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Collaboration on Victoria Emily Sharples, PHD performance work 'AGGREGATES 1. exploring the Happenings of Allan kaprow in a Doncaster sand Quarry.

Victoria Emily Sharples is an artist and PhD candidate at Leeds Beckett University in the School of Art, Architecture & Design. Her doctoral research project, Immaterial performance in lieu of the art object: a practice-based, environmental, research project, meditates on natural phenomena and draws attention, by artistic means, to eco-political concern. Often durational, her practice encompasses time-based performance, video, photography, conceptual scores and interactions. Informed by physical science and elemental philosophy her work utilises: sound, slowness and motion to accentuate the effects of human activity. Victoria studied BA Theatre and MA Performance at York St John University, graduating with a First-Class BA (Hons) Degree in 2013 and a Master of Art with Distinction in 2015.

Victoria is currently focused on exhibiting new material for public audiences across the UK. Recently, she brought together a group of artists and scholars to reinvent Allan Kaprow’s happening Fluids (1967), in a working quarry in Doncaster, South Yorkshire. Allan Kaprow (b. August 23, 1927 – d. April 5, 2006) was one of the most influential artists of the second half of the 20th century. Largely known for the objectless nature of his arts practice, Kaprow coined the term “happening”, meaning a performance, event or situation as art, which was congruent to ordinary life. In California 1967, Kaprow recruited a group of local participants to build several enclosures measuring around 30 ft long, 10 wide and 8 high, using ice blocks as his material. Once in place, the enclosures were left to melt, eventually evaporating into thin air. In this reinvention, Victoria substituted ice for sand to multiply its original meaning. Over the course of one day about 200 sandbags were filled with sand to build the wall in Scrooby Top Quarry, Doncaster. The wall moved about 30 feet across the quarry, each bag relayed from one end of the wall to the other in succession. Alike the original, this reinvention meditated on simple and repetitive action. For Victoria, cooperative labour was essential to the piece. She notes: as we become ever more familiar with droughts and floods, we are tasked with strategies for their prevention. In the current eco-political climate, I am interested in the biological cycle of the material and the permanence of the art-object itself.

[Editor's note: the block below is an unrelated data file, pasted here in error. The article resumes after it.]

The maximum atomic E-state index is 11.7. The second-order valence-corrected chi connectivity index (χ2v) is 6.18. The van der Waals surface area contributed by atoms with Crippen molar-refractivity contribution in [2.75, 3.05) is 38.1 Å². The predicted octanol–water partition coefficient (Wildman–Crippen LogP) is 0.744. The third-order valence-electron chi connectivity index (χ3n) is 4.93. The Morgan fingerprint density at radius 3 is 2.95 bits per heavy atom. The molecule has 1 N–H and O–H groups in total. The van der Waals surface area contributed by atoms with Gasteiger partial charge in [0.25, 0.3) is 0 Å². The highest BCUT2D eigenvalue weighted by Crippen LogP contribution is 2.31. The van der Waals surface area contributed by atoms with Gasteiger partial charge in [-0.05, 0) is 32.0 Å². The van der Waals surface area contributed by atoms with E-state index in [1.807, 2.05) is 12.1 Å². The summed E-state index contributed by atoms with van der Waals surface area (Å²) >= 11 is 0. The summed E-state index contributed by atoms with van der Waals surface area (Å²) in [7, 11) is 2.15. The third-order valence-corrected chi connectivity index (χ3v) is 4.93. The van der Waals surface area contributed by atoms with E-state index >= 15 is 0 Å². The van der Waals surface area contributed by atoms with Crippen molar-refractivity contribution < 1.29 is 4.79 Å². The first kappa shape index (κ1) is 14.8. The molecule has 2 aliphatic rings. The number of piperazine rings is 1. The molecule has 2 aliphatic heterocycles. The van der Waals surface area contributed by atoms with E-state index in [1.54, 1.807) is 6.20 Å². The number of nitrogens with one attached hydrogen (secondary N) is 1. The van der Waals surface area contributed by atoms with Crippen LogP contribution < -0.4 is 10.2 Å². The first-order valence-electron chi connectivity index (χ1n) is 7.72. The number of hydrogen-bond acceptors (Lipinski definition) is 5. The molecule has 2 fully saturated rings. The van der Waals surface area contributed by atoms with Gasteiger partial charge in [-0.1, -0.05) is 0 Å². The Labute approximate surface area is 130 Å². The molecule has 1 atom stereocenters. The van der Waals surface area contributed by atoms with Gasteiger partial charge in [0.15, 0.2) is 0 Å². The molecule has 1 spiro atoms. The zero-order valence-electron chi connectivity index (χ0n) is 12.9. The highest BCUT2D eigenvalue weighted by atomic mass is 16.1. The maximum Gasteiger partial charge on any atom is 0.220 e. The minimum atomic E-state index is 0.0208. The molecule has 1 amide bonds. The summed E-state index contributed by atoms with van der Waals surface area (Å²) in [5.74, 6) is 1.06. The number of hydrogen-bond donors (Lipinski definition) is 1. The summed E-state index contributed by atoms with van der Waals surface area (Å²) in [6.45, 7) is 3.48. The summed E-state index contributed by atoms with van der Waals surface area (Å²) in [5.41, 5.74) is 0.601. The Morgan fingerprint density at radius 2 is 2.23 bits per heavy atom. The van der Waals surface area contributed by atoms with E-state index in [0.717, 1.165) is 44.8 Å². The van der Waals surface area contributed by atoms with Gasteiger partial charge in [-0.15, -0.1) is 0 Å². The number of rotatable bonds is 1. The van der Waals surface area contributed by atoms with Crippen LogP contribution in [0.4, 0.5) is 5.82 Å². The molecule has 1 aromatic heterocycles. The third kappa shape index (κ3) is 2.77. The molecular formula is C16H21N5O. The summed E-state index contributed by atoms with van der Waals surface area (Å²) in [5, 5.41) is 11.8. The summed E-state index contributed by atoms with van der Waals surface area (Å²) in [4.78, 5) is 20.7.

The Happening took place on August 6th 2017 and was supported by Rotherham Sand & Gravel Ltd. Victoria would like to thank York St John alumni Alexander Kaniewski and Keelan Swift for partaking. Other volunteers included: Stu Burke, Paul Stewart, Jackson Swaby, Harrison Swaby, Katy Crabtree, Matthew Jackson, Joana Cifre-Cerda, Jacob T Denness, Kat Hendy, Robbie McGann, Claire Robyn Booth, Kurpnieks Klāvs and Verity Francoise Martha. Documented by Ricky Adam, Tom Rodgers, Rafiqfuad Yarahmadi, Tom Gugan & Adrien and Arron Appleyard.

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